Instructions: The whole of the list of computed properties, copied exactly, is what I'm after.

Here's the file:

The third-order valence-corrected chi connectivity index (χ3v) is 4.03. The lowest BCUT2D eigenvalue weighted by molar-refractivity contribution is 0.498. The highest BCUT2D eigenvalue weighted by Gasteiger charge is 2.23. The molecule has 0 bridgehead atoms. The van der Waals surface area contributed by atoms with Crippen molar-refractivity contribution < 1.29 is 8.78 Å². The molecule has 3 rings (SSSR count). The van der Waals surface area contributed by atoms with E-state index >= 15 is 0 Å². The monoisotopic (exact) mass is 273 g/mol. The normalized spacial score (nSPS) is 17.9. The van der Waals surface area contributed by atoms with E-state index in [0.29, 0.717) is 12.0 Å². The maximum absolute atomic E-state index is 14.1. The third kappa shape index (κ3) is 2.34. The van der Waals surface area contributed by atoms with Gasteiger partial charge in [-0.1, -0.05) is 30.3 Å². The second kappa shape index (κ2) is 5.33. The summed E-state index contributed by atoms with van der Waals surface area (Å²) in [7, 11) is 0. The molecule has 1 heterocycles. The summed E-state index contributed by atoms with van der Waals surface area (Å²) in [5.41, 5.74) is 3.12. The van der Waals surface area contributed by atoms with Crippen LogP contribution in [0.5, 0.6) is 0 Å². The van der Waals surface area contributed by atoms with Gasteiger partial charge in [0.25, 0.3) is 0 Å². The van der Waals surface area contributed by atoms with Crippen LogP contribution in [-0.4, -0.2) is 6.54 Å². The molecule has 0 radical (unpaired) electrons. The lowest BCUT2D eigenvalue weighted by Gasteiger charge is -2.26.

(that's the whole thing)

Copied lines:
The third-order valence-corrected chi connectivity index (χ3v) is 4.03. The lowest BCUT2D eigenvalue weighted by molar-refractivity contribution is 0.498. The highest BCUT2D eigenvalue weighted by Gasteiger charge is 2.23. The molecule has 0 bridgehead atoms. The van der Waals surface area contributed by atoms with Crippen molar-refractivity contribution < 1.29 is 8.78 Å². The molecule has 3 rings (SSSR count). The van der Waals surface area contributed by atoms with E-state index >= 15 is 0 Å². The monoisotopic (exact) mass is 273 g/mol. The normalized spacial score (nSPS) is 17.9. The van der Waals surface area contributed by atoms with E-state index in [0.29, 0.717) is 12.0 Å². The maximum absolute atomic E-state index is 14.1. The third kappa shape index (κ3) is 2.34. The van der Waals surface area contributed by atoms with Gasteiger partial charge in [-0.1, -0.05) is 30.3 Å². The second kappa shape index (κ2) is 5.33. The summed E-state index contributed by atoms with van der Waals surface area (Å²) in [7, 11) is 0. The molecule has 1 heterocycles. The summed E-state index contributed by atoms with van der Waals surface area (Å²) in [5.41, 5.74) is 3.12. The van der Waals surface area contributed by atoms with Crippen LogP contribution in [0.5, 0.6) is 0 Å². The van der Waals surface area contributed by atoms with Gasteiger partial charge in [0.25, 0.3) is 0 Å². The van der Waals surface area contributed by atoms with Crippen LogP contribution in [-0.4, -0.2) is 6.54 Å². The molecule has 0 radical (unpaired) electrons. The lowest BCUT2D eigenvalue weighted by Gasteiger charge is -2.26.